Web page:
Utility companies were able to restore power Saturday to more than three-quarters of the Baton Rouge-area customers who lost electricity earlier this week during Tropical Storm Isaac, according to the state Public Service Commission.
“The restoration of power is much quicker than with” previous storms, said PSC Commissioner Jimmy Field, of Baton Rouge, whose power was restored Friday. Utilities “got more out-of-state workers in earlier … They’re working 16 hours a day.”
Much of the telephone and cable service that was disrupted by the storm also has been restored, according to company officials.
A total of 29,906 customers in East Baton Rouge Parish -- about 15 percent of the 199,172 East Baton Rouge businesses and residences that buy electricity -- were still without power as of 9:30 a.m. Saturday, according to PSC reports.
Ascension Parish reported 3,859 of 48,695 total customers, or 8 percent, were without electricity Saturday morning, according to the PSC.
Livingston Parish showed 18,011 customers, or 30 percent of the 59,888 total, were still without power Saturday morning.
Peggy Lantrip, a consumer specialist in Field’s PSC District 2 Baton Rouge office, said many of the calls she handled Friday came from Baton Rouge-area customers who voiced frustration at seeing power on nearby but not having it themselves.
“This storm is different in that it caused widespread outages,” she said. As the lines were re-energized, a number of pockets scattered throughout area needed more repairs, she said.
“It’s frustrating for people,” Lantrip said.
Field’s PSC District 2 office in Baton Rouge will be open Saturday, and possibly Sunday, to field help customers without power, she said.
Shane Pollet said she showed up at Entergy’s office on Essen Lane looking to tell someone that while many neighbors in the Iberville Terrace had power, she was one of 12 residences still in the dark.
“We can’t reach a human being to talk to,” Pollet said.
The Essen Lane office will open on Saturday and Sunday to allow customers to speak directly to a customer service representative, said Molly Janke, an Entergy spokeswoman. Another customer service office is opening Saturday in Port Allen.
DEMCO spokesman Brent Bradley urged residents to contact the company if they’re the only ones in their neighborhood without power, because it’s indicative that they have a different problem causing the outage.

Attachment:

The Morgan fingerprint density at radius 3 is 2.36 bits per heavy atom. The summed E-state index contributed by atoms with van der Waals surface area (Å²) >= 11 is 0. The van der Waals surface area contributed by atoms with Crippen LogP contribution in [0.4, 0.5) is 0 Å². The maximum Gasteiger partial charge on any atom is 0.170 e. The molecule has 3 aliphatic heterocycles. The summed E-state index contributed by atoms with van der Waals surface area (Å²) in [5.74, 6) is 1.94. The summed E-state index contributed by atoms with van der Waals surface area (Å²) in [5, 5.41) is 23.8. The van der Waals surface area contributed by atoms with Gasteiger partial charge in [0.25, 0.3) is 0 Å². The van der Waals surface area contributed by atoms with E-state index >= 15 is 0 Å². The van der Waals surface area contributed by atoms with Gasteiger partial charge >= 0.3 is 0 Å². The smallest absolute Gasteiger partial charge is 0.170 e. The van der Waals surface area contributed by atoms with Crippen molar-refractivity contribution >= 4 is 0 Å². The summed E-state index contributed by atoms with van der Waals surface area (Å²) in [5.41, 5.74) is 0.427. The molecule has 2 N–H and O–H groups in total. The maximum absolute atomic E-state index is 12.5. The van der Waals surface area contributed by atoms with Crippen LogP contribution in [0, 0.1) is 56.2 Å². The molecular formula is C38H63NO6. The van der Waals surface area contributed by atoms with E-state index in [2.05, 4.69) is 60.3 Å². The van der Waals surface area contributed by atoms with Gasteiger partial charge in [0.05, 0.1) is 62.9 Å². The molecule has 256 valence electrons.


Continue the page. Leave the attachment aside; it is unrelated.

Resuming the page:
Despite a day in which most of their customers had their power restored, “we’re not celebratory at this time because we’re focusing on those members who are not back on,” said David Latona, of DEMCO. “Now, it’s the smaller pockets that will take more time to get less people on.”
Sheila Pounders, Entergy’s regional customer service manager, said engineers on Thursday drove the critical feeder lines, finding relatively small issues that could be repaired easily. Hundreds of homes and businesses connected to those critical feeder lines and with no other issues on their lines were restored, she said.
The critical feeders connect to hospitals, emergency responders, sewerage and water.
On Friday, Entergy crews finished the major feeder lines and started working on the smaller lines, Pounders said.
“There are so many of those pockets out there that we’re virtually doing a street-to-street-to-street, fixing individual problems, that’s very time-consuming,” Pounders said.
At its peak, outages affected 903,039 of the state’s 2.1 million customers of regulated utility companies.
As of Friday night, the utility companies reported to the state regulator that 510,695 customers remained without power.
Outages in parishes in southern and eastern sections of state, which suffer continued flooding, are not likely to be repaired as quickly as the Baton Rouge area, according to the PSC.
AT&T reported Friday that about 90 percent of its wireless cell sites were operational after service interruption because of the power outage, said Sue Sperry, AT&T spokeswoman.
About 2,000 workers are repowering the cell sites and nearly all should be back on line before sunrise Saturday, she said.
Flooding in Ascension Parish is the challenge for completely restoring service for EATEL, said Trae Russell. Backup generators restored power to the cell sites but now workers are busy sandbagging to keep out rising water.
On Saturday, the company reported 148 customers without service, out of 28,000 EATEL customers.
Fiber customers without commercial power at their homes can connect their battery backup units to their generators and have their TV, Internet and phone services completely restored. Visit eatel.com/bbu for step-by-step instructions.
Customers also can call (225) 621-4300 or visit www.eatel.com/contact.
And, pertaining to the LSU game:
EATEL’s Prairieville location will stay open until 6 p.m. Saturday to accommodate any customers wanting to pick up a set-top (cable) box to watch the game. The office is located in the Oak Grove Shopping Center, 17188 Airline Highway, Suite D.
Cox Cable reported Saturday it has restored telecommunications services to more than 90 percent of customers in the Baton Rouge market and to 33 percent of our customers in the New Orleans region. The Acadiana region is functioning at full capacity.